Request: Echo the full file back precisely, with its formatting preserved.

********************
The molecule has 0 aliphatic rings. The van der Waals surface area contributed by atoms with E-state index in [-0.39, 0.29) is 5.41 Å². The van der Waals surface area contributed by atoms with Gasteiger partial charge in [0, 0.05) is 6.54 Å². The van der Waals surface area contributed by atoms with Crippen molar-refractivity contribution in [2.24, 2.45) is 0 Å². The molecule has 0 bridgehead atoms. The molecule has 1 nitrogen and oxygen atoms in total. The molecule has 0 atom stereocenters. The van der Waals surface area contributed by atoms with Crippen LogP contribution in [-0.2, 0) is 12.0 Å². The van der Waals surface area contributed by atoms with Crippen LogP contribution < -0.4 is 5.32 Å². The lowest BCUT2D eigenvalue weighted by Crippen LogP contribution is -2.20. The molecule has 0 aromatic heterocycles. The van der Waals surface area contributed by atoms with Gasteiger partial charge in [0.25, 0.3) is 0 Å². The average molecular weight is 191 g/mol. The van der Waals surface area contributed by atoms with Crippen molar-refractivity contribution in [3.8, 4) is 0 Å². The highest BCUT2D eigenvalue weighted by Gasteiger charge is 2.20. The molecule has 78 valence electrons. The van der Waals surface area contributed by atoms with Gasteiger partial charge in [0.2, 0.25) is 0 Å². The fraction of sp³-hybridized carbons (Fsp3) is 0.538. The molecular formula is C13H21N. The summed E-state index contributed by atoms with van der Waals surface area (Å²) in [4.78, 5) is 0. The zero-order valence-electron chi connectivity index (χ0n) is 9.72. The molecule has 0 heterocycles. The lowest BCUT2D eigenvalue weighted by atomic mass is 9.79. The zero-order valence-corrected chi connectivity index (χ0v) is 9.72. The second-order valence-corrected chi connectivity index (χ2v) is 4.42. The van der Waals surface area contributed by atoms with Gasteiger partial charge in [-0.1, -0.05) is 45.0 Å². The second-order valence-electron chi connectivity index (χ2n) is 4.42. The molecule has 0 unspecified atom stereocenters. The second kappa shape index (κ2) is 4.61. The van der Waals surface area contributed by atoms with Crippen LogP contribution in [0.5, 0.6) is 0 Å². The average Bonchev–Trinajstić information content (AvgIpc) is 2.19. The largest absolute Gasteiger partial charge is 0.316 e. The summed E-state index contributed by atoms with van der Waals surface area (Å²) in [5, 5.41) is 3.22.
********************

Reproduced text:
The molecule has 0 aliphatic rings. The van der Waals surface area contributed by atoms with E-state index in [-0.39, 0.29) is 5.41 Å². The van der Waals surface area contributed by atoms with Gasteiger partial charge in [0, 0.05) is 6.54 Å². The van der Waals surface area contributed by atoms with Crippen molar-refractivity contribution in [2.24, 2.45) is 0 Å². The molecule has 0 bridgehead atoms. The molecule has 1 nitrogen and oxygen atoms in total. The molecule has 0 atom stereocenters. The van der Waals surface area contributed by atoms with Crippen LogP contribution in [-0.2, 0) is 12.0 Å². The van der Waals surface area contributed by atoms with Crippen LogP contribution < -0.4 is 5.32 Å². The lowest BCUT2D eigenvalue weighted by Crippen LogP contribution is -2.20. The molecule has 0 aromatic heterocycles. The van der Waals surface area contributed by atoms with Gasteiger partial charge in [0.25, 0.3) is 0 Å². The average molecular weight is 191 g/mol. The van der Waals surface area contributed by atoms with Crippen molar-refractivity contribution in [3.8, 4) is 0 Å². The highest BCUT2D eigenvalue weighted by Gasteiger charge is 2.20. The molecule has 78 valence electrons. The van der Waals surface area contributed by atoms with Gasteiger partial charge in [0.2, 0.25) is 0 Å². The fraction of sp³-hybridized carbons (Fsp3) is 0.538. The molecular formula is C13H21N. The summed E-state index contributed by atoms with van der Waals surface area (Å²) in [4.78, 5) is 0. The zero-order valence-electron chi connectivity index (χ0n) is 9.72. The molecule has 0 heterocycles. The lowest BCUT2D eigenvalue weighted by atomic mass is 9.79. The zero-order valence-corrected chi connectivity index (χ0v) is 9.72. The second-order valence-corrected chi connectivity index (χ2v) is 4.42. The van der Waals surface area contributed by atoms with Gasteiger partial charge in [-0.1, -0.05) is 45.0 Å². The second-order valence-electron chi connectivity index (χ2n) is 4.42. The molecule has 0 unspecified atom stereocenters. The second kappa shape index (κ2) is 4.61. The van der Waals surface area contributed by atoms with Crippen LogP contribution in [0.5, 0.6) is 0 Å². The average Bonchev–Trinajstić information content (AvgIpc) is 2.19. The largest absolute Gasteiger partial charge is 0.316 e. The summed E-state index contributed by atoms with van der Waals surface area (Å²) in [5, 5.41) is 3.22.